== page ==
I have always enjoyed watching shows on the Discovery Channel and National Geographic Channel. My interest in science actually developed through shows like ‘I didn’t know that!’ and ‘Discovery Kids’. ‘Mega Factories’, ‘In the Womb’ on the National Geographic Channel and ‘How it is made?’, ‘Through the Wormhole with Morgan Freeman ’, ‘Curiosity’ and ‘How the Universe Works’ on Discovery Science are the ones I still watch with great interest.
The shows I mentioned above are made for an audience which has absolutely no foundation in science and these shows end up doing a good job in introducing great ideas in physics, chemistry, engineering, medicine, psychology, etc. to a willing audience.
Whether we need science in our lives or not, there are some brilliant ideas we need to be aware of. Darwin’s theory of evolution, how the periodic table was made, the fact that the speed of light is constant, how the earth formed, how the solar system formed, how do vaccines work, how life develops in the womb, etc. are some things all of us have to know and it is through shows on Discovery Science and NatGeo that we come to know of these things. As a student of the physical sciences, I would never have known about Darwin’s Theory or Genetics unless I picked up a text book (which would mostly be written for a person with sound background in natural sciences). But I do know about some ideas beyond my field of study only because of science shows on T.V.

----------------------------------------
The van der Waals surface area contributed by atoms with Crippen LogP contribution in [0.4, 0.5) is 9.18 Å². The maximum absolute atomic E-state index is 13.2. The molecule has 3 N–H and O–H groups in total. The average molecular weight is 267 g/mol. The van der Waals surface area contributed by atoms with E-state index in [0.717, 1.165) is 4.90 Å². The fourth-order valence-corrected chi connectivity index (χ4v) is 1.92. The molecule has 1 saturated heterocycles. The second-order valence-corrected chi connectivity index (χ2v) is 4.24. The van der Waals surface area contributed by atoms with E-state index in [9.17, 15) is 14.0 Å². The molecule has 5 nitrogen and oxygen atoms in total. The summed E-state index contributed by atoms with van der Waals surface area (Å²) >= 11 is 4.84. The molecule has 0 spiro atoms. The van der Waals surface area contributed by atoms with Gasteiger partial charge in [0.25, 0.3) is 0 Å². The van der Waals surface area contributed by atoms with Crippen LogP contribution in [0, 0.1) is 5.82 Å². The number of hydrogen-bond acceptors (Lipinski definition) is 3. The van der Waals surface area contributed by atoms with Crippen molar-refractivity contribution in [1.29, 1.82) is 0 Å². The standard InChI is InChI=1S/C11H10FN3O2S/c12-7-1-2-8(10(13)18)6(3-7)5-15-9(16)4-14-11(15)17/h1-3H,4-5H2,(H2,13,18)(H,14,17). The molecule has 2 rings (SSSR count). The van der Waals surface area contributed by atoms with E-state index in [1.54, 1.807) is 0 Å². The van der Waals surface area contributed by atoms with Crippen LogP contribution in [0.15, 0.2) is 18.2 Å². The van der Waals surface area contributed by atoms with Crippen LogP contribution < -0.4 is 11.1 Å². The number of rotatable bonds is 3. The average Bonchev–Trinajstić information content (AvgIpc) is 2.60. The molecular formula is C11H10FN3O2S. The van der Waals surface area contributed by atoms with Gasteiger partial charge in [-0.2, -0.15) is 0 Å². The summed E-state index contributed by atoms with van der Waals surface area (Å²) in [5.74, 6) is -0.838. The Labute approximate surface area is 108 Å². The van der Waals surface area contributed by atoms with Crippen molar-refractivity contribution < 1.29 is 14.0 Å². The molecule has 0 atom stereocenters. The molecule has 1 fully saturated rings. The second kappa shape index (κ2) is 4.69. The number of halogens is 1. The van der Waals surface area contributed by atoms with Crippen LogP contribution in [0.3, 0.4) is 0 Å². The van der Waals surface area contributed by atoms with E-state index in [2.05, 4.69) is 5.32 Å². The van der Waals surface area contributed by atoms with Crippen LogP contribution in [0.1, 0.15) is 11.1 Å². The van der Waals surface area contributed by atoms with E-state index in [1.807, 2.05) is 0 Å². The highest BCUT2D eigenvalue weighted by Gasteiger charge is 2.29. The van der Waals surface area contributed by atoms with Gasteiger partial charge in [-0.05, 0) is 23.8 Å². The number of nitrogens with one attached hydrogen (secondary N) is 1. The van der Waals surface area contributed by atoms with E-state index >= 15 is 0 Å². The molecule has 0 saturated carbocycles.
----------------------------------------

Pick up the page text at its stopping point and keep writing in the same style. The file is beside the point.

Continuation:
Yes, they are over simplified but that is what makes them accessible. In spite of being a physics student, I enjoy the over simplified shows on relativity, black holes and particle physics. The complicated theoretical models and equations can be caught up with, later on, by people who are very interested in a particular topic. Also, I watch the shows on how automobiles are designed and made, with great enthusiasm only because complex engineering terms and equations are not used.
“To those who do not know mathematics it is difficult to get across a real feeling as to the beauty, the deepest beauty, of nature … If you want to learn about nature, to appreciate nature, it is necessary to understand the language that she speaks in.”
“I learned very early the difference between knowing the name of something and knowing something.”
The above quotations attributed to Richard Feynman and the following words of a professor, whose extremely complicated lecture on Particle Physics I attended, seem to be directed against popular science shows on TV.
“Science should be popularised but it shouldn’t be trivialised”
They are right in the sense that the general public is left ignorant about the major theoretical quantitative aspects of science and are instead given a picture perfect qualitative view with eye-catching visuals and trivial anecdotes.
I completely agree that science is diluted through such shows and that the true essence of science is not transferred to the general public. But does it really matter? As long as they inspire an audience and induce them to marvel at the universe we live in and make them aware of the developments made by their fellow human beings it is fine with me.